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New technologies and the labor market

Enghin Atalay (), Phai Phongthiengtham (), Sebastian Sotelo and Daniel Tannenbaum

Journal of Monetary Economics, 2018, vol. 97, issue C, 48-67

Abstract: Using newspaper job ad text from 1960 to 2000, we measure job tasks and the adoption of individual information and communication technologies (ICTs). Most new technologies are associated with an increase in nonroutine analytic tasks, and a decrease in nonroutine interactive, routine cognitive, and routine manual tasks. We embed these interactions in a quantitative model of worker sorting across occupations and technology adoption. Through the lens of the model, the arrival of ICTs broadly shifts workers away from routine tasks, which increases the college premium. A notable exception is the Microsoft Office suite, which has the opposite set of effects.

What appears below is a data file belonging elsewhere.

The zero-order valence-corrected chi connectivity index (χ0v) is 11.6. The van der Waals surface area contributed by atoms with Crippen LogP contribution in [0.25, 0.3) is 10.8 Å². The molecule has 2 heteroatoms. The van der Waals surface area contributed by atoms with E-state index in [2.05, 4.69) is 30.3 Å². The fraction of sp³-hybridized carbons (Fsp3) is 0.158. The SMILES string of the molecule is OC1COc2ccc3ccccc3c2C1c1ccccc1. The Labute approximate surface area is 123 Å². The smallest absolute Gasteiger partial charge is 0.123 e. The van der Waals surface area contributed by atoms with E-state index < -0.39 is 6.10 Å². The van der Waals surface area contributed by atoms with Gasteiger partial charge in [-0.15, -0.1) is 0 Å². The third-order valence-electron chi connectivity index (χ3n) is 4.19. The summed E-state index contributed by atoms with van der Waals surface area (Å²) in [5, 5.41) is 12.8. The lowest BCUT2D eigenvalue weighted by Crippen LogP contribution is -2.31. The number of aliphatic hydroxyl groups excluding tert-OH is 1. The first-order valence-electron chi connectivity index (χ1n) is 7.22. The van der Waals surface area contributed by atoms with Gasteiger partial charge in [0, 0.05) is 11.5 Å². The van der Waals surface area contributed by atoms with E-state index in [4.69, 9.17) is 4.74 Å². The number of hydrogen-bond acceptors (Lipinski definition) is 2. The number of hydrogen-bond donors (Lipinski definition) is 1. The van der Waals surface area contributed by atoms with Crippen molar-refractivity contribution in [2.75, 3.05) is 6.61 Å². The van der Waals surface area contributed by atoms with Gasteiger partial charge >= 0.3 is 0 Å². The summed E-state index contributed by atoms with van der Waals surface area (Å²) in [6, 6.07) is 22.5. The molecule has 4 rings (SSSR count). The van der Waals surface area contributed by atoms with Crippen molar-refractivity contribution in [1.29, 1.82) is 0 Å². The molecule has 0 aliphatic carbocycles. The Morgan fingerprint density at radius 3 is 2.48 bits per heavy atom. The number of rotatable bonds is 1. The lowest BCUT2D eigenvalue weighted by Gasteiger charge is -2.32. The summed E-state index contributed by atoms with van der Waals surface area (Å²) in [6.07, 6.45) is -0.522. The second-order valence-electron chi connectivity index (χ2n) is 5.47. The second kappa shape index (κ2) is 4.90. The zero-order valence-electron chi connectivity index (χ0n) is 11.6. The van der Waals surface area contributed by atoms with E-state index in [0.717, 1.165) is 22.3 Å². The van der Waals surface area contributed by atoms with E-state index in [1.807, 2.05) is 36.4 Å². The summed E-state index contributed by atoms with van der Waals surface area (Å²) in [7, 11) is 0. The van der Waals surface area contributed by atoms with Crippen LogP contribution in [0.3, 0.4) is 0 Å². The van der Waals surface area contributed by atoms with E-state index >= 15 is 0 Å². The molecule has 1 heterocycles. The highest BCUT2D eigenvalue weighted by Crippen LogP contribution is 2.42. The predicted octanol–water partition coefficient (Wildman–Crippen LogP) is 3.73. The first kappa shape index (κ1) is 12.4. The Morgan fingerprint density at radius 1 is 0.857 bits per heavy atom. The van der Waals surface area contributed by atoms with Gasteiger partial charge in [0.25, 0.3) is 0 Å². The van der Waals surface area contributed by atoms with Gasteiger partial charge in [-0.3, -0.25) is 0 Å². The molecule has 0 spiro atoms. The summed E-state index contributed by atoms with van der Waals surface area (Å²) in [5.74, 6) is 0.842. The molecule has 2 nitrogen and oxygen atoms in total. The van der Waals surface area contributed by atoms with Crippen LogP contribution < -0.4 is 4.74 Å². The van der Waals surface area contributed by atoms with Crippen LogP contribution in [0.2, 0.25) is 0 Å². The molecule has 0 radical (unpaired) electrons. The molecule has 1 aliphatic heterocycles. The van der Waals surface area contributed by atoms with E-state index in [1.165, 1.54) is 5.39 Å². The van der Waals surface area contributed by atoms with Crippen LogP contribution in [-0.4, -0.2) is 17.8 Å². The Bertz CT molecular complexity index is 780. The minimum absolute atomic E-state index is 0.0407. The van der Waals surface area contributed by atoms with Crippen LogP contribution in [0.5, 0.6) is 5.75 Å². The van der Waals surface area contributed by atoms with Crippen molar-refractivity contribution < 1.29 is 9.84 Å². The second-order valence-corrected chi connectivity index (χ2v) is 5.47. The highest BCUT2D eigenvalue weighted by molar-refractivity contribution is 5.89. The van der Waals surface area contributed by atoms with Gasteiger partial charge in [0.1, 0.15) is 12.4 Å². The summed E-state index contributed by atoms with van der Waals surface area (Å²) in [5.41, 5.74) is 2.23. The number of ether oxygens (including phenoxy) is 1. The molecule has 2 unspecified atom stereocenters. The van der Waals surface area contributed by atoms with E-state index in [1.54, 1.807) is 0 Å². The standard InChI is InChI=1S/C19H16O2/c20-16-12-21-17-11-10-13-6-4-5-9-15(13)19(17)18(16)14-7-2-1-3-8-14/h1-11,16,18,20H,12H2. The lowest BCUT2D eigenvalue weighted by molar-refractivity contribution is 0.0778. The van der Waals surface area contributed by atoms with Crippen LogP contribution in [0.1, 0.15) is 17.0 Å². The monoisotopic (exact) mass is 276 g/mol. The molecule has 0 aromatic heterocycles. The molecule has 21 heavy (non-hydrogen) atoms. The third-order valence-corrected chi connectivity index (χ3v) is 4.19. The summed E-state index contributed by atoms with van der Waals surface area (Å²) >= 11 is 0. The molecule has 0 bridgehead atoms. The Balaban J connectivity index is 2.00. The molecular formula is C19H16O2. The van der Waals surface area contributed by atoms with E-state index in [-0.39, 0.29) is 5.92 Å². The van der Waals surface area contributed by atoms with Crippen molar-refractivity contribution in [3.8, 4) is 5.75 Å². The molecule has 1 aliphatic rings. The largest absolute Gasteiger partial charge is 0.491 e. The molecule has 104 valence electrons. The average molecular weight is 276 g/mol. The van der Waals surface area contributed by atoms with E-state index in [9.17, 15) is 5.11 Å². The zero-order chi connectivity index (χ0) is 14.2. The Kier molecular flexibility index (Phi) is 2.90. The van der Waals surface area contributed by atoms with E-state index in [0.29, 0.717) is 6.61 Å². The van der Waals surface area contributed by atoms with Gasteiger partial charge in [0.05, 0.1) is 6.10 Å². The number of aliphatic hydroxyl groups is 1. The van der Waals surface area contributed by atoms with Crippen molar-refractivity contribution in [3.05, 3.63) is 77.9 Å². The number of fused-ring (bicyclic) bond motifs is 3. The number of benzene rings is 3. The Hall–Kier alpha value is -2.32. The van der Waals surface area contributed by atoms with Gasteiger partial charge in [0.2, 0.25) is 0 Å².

Keywords: Income inequality; Information and communication technologies; Occupational choice; Routine and nonroutine tasks; Technological change (search for similar items in EconPapers)
JEL-codes: E24 J20 O33 (search for similar items in EconPapers)
Date: 2018
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DOI: 10.1016/j.jmoneco.2018.05.008

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